1. I read through it last year along with my directed study students, but I was doing the directed study on top of a four-course, four-prep semester, so it was a perfunctory read. []
  2. Another moment of perverse traditionalism comes from the pages of untranslated French on p. 707 recording thoughts on Meiji’s reign by the late Itō Hirobumi, Suematsu Kenchō and an “astute” French journalist and p. 709 recording “the sorrow of the Japanese people.” I will add translations of those to the summary page when I have them. []


The race between the Totman and the Hane

Filed under: — Jonathan Dresner @ 3:15 am

Like most teachers, I have a tense relationship with textbooks: too much of one thing, not enough of another; too old, or updated annually; too hard to read, or too simplistic; boring or sensationalistic or, worse, trying to be student-friendly and failing; etc. Still, they are pedagogically useful, as long as they’re not actually harmful. In most of my classes, I use a survey text: ideally, it provides a foundation of basic information, frees me from having to explain everything in lecture. Basic stuff.

But in my Japanese history classes, I’ve been getting away from them. When I offered my Early Japan to 1600 course in 2003, I used Hane’s Premodern Japan. I didn’t like it, though: I’ve always thought Hane’s coverage of issues was quirky, and his politics a bit obvious. When I offered it again in 2004, I dispensed with Hane and used the Encyclopedia Britannica Online for basic narrative background. Maybe it was too early: students just didn’t spend enough time online, or something, and very few of them kept up with it or could make connections between that and the readings. In 2007, I gave up on that, too, and went textbook-free, though I was using Lu’s Japan: A Documentary History which had a lot of good background in it. Mostly, though, I focused on the sources, using the questions raised by the readings to direct my lectures. I thought it was a neat bit of modern pedagogy, almost constructivist: students hated it.1

So I’m reconsidering the Early Japan course now. First of all, I’m shifting the chronology a bit: going up to 1700.2 I still like Lu’s documents, supplemented with literature, for the main event readings.3 But I think a good textbook might be worthwhile. That’s the problem: a good textbook.

  • Hane: see above on coverage and tone.
  • Conrad Totman’s Japan Before Perry: just reissued. Not updated, mind you, and it was assigned to me when I was an undergrad (and I don’t remember it making much of an impression). Anyone used it recently and want to comment on how creaky it is?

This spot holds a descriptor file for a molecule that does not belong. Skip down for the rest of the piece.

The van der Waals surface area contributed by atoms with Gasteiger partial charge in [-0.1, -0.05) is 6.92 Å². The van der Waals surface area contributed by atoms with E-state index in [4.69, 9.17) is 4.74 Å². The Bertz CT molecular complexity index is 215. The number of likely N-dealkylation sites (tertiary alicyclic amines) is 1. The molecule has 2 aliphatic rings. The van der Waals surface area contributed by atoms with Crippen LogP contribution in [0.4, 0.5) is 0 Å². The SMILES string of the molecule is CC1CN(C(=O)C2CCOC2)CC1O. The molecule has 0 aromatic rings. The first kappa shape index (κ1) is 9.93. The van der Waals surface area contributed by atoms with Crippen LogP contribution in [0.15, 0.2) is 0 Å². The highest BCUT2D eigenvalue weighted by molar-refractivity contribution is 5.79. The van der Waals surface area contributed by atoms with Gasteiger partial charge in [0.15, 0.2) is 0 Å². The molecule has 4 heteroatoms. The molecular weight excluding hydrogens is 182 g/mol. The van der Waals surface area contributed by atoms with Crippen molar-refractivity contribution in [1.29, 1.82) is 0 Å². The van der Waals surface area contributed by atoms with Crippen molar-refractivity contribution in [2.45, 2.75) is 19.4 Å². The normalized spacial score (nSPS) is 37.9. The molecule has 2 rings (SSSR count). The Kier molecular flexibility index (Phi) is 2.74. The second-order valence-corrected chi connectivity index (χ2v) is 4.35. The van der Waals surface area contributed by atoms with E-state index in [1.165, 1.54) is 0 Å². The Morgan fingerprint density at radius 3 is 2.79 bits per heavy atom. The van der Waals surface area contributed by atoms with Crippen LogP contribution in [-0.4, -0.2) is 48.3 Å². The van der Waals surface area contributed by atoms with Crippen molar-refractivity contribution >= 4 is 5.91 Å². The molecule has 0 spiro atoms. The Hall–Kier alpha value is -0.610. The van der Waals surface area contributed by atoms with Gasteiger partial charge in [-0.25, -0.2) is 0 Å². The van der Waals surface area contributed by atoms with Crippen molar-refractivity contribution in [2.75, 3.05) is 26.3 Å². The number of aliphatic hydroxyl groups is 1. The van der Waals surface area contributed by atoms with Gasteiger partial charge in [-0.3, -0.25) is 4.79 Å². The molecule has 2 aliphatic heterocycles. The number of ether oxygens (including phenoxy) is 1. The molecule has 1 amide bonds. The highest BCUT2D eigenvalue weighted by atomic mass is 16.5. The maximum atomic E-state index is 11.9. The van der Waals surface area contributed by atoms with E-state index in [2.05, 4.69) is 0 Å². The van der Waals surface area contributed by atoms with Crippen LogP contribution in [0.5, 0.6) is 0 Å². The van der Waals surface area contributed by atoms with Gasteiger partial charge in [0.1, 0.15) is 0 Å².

• John Whitney Hall’s Government and Local Power is out of print, for sure, or I’d use it in a heartbeat.
  • I could use a text which covers all of Japanese history, and keep using it for the second half of the course. I used Varley’s Japanese Culture many years ago, and it was updated in 2000. There’s also Walthall’s Japan: A Cultural, Social And Political History, the replacement for the venerable Reischauer/Craig. Varley has the advantage of better context for the literary readings, but Walthall’s likely to be better on the political and economic stuff. Not having seen it, though, I’m a bit nervous.

At the moment, I think I’m actually leaning towards the last option — Varley or Walthall — but I’m curious to know if anyone out there has any thoughts.

  1. The same method actually worked quite well in my Japanese Women’s History course. More than once. Go figure. []
  2. I’m actually giving up on the three-course sequence. I like it, and it makes great historiographical sense. But students never seemed to figure out what was going on in the middle course (Qing or Tokugawa-Meiji) and I think you really need a much larger student body than I’m ever going to have to work with for these courses to actually draw enough audience. I’m not going to the 19c contact=modernity model, though. I don’t think I could stomach it at this point. []
  3. McCullough’s Genji/Heike again, probably, but I need some later literature. Something on drama, with both Noh and Kabuki? []


Akutagawa the Pacifist

Filed under: — Jonathan Dresner @ 3:00 pm

Japan Focus has expanded its mission one more time, this time to include new literary translations! They’ve published a Jay Rubin translation of an Akutagawa Ryonosuke story, The Story of a Head That Fell Off (“Kubi ga ochita hanashi”), which they describe as an “anti-war satire” and put in the context of a large body of untranslated Akutagawa anti-war satires

“Shogun” (The General, 1924), a well-known portrait of a victorious general resembling Nogi Maresuke (1849-1912), the “hero” of the Russo-Japanese War of 1904-05, is a bitter satire of a man responsible for the death of thousands. “The Story of a Head That Fell Off,” set against the Sino-Japanese War of 1894-95, is an intense cry against the absurdity of war that unfortunately remains as relevant in our barbaric twenty-first century as it was in Akutagawa’s day.

In one brief, startling piece on the political misuse of history, “Kin-shogun” (General Kim, 1922), he incorporated Korean legend into a tale concerning Hideyoshi’s 1598 invasion of Korea.

I admit that most of the Japanese literature I’ve read was translated; I only delve into untranslated literary texts very rarely, but I do try to pay attention to what’s said about literature in other contexts. I’m more than a little surprised that Akutagawa’s anti-war stance never came to my attention before, but perhaps the fact that Akutagawa died in 1927 kept him from becoming a victim of the changing political situation post-1931 and therefore kept his politics a bit under the radar. Also, satire, particularly historical satire, can be very tricky to translate, especially for a general readership which is unfamiliar with the issues, context or style. And literary studies often specifically exclude political history, focusing on aesthetic and “cultural” elements, textual things that avoid the questions of audience and less subtle intentions.